The brief account of Simon of Cyrene has always fascinated me. If a gospel writer like Mark were simply recounting for future audiences the events of Jesus’ death, a brief note about Jesus’ stumbling and struggling under the weight of the cross and the Romans forcing a random man from the crowd to help Him would suffice. But the man has a name! And, what’s more, he has two sons who are named!
Who knows what transpired in those moments between Jesus and Simon besides the very practical, grueling matter of getting the cross up Calvary’s hill so Jesus could at last be nailed to it and die. We don’t know all the specifics, but apparently something more happened for Simon than just another bullied inconvenience by the Romans. Did Jesus speak to Simon? Did He invite the visiting Cyrenian to personally trust in what He was about to do?
Whether they were there watching and had to follow along as their dad helped the struggling Galilean or only heard about it that night at supper, Rufus and Alexander appear to have been changed as well. You see it’s them, not their father, whom Mark holds up as the eyewitnesses—whom the evangelist sites as reliable, trustworthy sources for the facts of Jesus’ death. All indications are that by the time Mark wrote his Gospel, Simon of Cyrene was no longer living but both of his sons were.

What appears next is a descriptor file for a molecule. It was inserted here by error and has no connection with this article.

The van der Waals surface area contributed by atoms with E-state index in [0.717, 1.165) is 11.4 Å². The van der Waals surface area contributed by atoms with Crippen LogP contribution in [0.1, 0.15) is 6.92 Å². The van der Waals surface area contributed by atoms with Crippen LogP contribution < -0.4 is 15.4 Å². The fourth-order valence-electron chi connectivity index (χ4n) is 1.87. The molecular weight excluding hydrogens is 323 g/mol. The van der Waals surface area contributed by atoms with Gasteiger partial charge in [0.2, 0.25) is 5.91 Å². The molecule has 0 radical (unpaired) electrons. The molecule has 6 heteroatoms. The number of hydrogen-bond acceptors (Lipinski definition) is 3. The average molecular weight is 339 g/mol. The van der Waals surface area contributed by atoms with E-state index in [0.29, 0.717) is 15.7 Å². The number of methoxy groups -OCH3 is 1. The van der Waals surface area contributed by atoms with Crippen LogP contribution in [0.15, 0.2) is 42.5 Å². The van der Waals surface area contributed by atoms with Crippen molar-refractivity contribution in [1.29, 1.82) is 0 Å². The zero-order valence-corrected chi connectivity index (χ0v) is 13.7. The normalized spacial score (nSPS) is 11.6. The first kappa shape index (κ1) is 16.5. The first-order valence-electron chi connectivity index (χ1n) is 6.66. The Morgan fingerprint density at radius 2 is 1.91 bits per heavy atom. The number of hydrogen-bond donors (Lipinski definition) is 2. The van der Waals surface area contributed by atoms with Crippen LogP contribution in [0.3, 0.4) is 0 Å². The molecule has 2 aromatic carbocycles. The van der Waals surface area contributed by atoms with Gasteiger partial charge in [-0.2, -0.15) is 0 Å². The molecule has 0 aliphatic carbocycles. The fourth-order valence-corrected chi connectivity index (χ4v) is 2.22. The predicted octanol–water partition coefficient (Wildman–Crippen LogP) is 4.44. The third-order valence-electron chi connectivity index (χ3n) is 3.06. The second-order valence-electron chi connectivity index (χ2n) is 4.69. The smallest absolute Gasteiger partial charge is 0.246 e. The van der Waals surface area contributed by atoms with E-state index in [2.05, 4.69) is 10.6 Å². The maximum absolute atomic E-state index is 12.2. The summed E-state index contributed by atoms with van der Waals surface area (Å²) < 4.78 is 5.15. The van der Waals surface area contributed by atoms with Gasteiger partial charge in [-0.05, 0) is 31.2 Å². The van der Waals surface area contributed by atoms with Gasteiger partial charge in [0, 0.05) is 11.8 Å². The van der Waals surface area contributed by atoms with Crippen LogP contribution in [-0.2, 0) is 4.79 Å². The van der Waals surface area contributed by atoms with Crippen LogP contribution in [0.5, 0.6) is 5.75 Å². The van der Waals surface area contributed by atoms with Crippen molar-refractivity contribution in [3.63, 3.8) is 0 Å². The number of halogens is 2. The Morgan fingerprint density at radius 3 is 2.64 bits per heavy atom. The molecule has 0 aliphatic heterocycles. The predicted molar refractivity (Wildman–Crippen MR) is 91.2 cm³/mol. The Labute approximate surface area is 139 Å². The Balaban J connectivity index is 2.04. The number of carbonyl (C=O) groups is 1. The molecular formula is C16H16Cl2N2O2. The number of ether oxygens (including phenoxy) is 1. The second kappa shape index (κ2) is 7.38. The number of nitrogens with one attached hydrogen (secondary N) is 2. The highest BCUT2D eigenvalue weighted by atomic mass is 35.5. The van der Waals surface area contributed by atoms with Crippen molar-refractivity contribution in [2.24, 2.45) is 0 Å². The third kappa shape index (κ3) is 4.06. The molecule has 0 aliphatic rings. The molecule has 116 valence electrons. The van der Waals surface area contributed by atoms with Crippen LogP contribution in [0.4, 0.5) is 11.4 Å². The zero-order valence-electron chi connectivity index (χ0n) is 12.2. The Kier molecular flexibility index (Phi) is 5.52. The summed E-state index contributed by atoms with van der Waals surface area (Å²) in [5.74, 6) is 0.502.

Simon may at first have been supremely annoyed at the imposition of carrying a condemned man’s cross, of being publicly identified with another’s guilt; he may have been irritated at the Roman bullies for threatening him if he didn’t comply with their order; or he may have been sympathetic and somewhat willing to lend a hand to yet another Jew being mistreated and made a spectacle of by the brutal imperialists. Whatever his attitude toward the encounter at first, he raised two sons who eventually are named as trusted testifiers to Jesus. One of them, Rufus, was very likely the one to whom Paul sends greetings in Romans 16:13, along with greetings to his mother (likely Simon’s widow). Paul says to “salute” them!
May we be like Simon! May it be that our momentary help in advancing the cross of Christ in this world—though a bloody, burdensome business—will have a generational impact. May it be that we each in identifying with the shame and the brutal beauty of our Savior’s death, in our words and way of life, leave in our wake still more trusted witnesses, those whom all the saints will one day salute for their faithful testimonies!